Students hit by rising energy costs to receive financial support

The Scottish Government has announced that £5m is being distributed to help higher education students in financial hardship.

Students hit by rising energy costs to receive financial support from Scottish Government iStock
Scottish Government is distributing £5m to help higher education students in financial hardship.

Students hit hardest by energy price rises can apply for financial support, the Scottish Government has announced.

The Scottish Government says £5m is being distributed to help higher education students in financial hardship with basics like heating and other household costs.

The new funding makes up part of a £37m hardship fund that has been provided by the Scottish Government since June 2021.

The higher and further education minister, Jamie Hepburn, has written to college and university principals in a bid to encourage students in need to apply for the funding.

Under the plans, a £350 loan uplift in higher education will be introduced for 2022-23, allowing disadvantaged students to access £8100 per year through bursary and loan payments.

The plans will also see the introduction of a new 12 monthly payment option for students receiving the Care Experienced Bursary in order to ensure support is also available over the summer months

Hepburn said: “Many students are facing higher energy bills and increased financial hardship as a result of the cost of living crisis.

“I have written to university and college principals asking them to ensure that discretionary funds remain accessible for students most in need and that in distributing funds, they should take account of the impact rising energy prices will be having on students, particularly those in private rented accommodation.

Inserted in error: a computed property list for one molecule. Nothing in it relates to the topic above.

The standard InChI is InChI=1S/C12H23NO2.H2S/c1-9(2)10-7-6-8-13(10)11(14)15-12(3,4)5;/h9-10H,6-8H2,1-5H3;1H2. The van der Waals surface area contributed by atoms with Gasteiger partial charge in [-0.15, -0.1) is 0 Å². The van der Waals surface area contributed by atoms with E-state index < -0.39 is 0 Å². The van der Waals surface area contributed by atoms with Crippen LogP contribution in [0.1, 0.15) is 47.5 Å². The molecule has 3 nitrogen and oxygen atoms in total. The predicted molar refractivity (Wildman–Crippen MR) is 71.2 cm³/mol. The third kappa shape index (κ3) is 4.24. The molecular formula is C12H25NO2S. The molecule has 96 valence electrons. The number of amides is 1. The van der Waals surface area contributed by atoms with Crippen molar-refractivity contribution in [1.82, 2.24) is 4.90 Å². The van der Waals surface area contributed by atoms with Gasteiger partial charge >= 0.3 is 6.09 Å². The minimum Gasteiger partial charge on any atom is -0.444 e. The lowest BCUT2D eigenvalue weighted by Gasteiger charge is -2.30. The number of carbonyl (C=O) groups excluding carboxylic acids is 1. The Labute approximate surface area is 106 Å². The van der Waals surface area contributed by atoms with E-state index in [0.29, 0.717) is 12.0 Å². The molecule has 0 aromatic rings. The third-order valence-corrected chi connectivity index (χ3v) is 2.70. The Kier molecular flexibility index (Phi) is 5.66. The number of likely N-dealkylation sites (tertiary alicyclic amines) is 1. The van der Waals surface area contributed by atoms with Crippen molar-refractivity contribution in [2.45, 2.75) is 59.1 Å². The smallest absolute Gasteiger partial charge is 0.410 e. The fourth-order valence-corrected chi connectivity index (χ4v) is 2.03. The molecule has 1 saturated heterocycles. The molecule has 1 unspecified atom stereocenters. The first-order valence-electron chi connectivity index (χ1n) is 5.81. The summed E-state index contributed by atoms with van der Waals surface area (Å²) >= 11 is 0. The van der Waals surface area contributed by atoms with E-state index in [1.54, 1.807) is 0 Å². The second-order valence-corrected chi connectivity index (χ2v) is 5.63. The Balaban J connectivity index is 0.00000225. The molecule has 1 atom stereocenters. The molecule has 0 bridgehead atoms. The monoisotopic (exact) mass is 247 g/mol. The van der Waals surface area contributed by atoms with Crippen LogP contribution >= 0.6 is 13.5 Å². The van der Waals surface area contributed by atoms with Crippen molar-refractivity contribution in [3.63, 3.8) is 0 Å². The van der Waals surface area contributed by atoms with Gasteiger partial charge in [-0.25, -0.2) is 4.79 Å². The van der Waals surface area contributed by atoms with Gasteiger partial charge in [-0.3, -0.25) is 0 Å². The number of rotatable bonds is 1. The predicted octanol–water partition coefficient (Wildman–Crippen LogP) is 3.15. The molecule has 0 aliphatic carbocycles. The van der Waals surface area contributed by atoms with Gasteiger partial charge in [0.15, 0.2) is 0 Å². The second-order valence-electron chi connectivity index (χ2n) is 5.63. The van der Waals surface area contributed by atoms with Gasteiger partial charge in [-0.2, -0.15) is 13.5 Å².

“I have also asked them to add students facing rising energy bills to the priority groups so they can access the funds. Students can also apply for support through the Fuel Insecurity Fund, which is distributed through third sector organisations.”

Research by NUS Scotland found around two-thirds of students have experienced mental ill-health as a result of financial pressures and a third have considered dropping out of their course due to finances

And opposition parties say the Scottish Government’s funding package for students does not go far enough.

Labour’s shadow education minister Martin Whitfield said: ‘’The situation for Scottish students is truly appalling. ‘The fact that over one in three students are considering dropping out of university should set alarm bells ringing in the corridors of Bute House. 

‘’This is Scotland’s next generation and this Scottish Government can’t continue let them down. Students in Scotland are being failed by a broken system which is leaving many without enough money to live. 

“The Scottish Government could have taken action such as the implementation of a real living wage but failed to do so. It is no wonder students are dependent on foodbanks and are being forced work excessive hours on top of their coursework. 

‘’The education secretary should come to Parliament and outline a fresh package of student support that will alleviate the tough situation students are going through.”